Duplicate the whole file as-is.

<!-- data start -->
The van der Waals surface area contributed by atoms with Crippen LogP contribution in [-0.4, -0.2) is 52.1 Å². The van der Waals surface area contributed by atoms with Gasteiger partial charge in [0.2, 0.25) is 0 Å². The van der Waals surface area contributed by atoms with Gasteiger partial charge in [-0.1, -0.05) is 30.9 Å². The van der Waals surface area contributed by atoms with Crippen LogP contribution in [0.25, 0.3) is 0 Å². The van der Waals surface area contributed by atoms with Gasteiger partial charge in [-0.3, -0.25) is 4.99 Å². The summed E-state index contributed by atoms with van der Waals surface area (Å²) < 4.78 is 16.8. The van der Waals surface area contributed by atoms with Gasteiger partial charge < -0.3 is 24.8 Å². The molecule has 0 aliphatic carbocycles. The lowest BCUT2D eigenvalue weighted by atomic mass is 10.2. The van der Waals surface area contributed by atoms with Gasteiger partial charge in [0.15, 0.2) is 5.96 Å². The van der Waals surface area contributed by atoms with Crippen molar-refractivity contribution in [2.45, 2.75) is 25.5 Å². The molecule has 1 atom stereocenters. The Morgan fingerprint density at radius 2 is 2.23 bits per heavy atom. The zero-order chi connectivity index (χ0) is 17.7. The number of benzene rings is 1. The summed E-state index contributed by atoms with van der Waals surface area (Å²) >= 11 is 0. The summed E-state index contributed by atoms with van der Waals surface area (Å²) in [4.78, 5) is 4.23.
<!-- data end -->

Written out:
The van der Waals surface area contributed by atoms with Crippen LogP contribution in [-0.4, -0.2) is 52.1 Å². The van der Waals surface area contributed by atoms with Gasteiger partial charge in [0.2, 0.25) is 0 Å². The van der Waals surface area contributed by atoms with Gasteiger partial charge in [-0.1, -0.05) is 30.9 Å². The van der Waals surface area contributed by atoms with Crippen LogP contribution in [0.25, 0.3) is 0 Å². The van der Waals surface area contributed by atoms with Gasteiger partial charge in [-0.3, -0.25) is 4.99 Å². The summed E-state index contributed by atoms with van der Waals surface area (Å²) < 4.78 is 16.8. The van der Waals surface area contributed by atoms with Gasteiger partial charge < -0.3 is 24.8 Å². The molecule has 0 aliphatic carbocycles. The lowest BCUT2D eigenvalue weighted by atomic mass is 10.2. The van der Waals surface area contributed by atoms with Gasteiger partial charge in [0.15, 0.2) is 5.96 Å². The van der Waals surface area contributed by atoms with Crippen molar-refractivity contribution in [2.45, 2.75) is 25.5 Å². The molecule has 1 atom stereocenters. The Morgan fingerprint density at radius 2 is 2.23 bits per heavy atom. The zero-order chi connectivity index (χ0) is 17.7. The number of benzene rings is 1. The summed E-state index contributed by atoms with van der Waals surface area (Å²) >= 11 is 0. The summed E-state index contributed by atoms with van der Waals surface area (Å²) in [4.78, 5) is 4.23.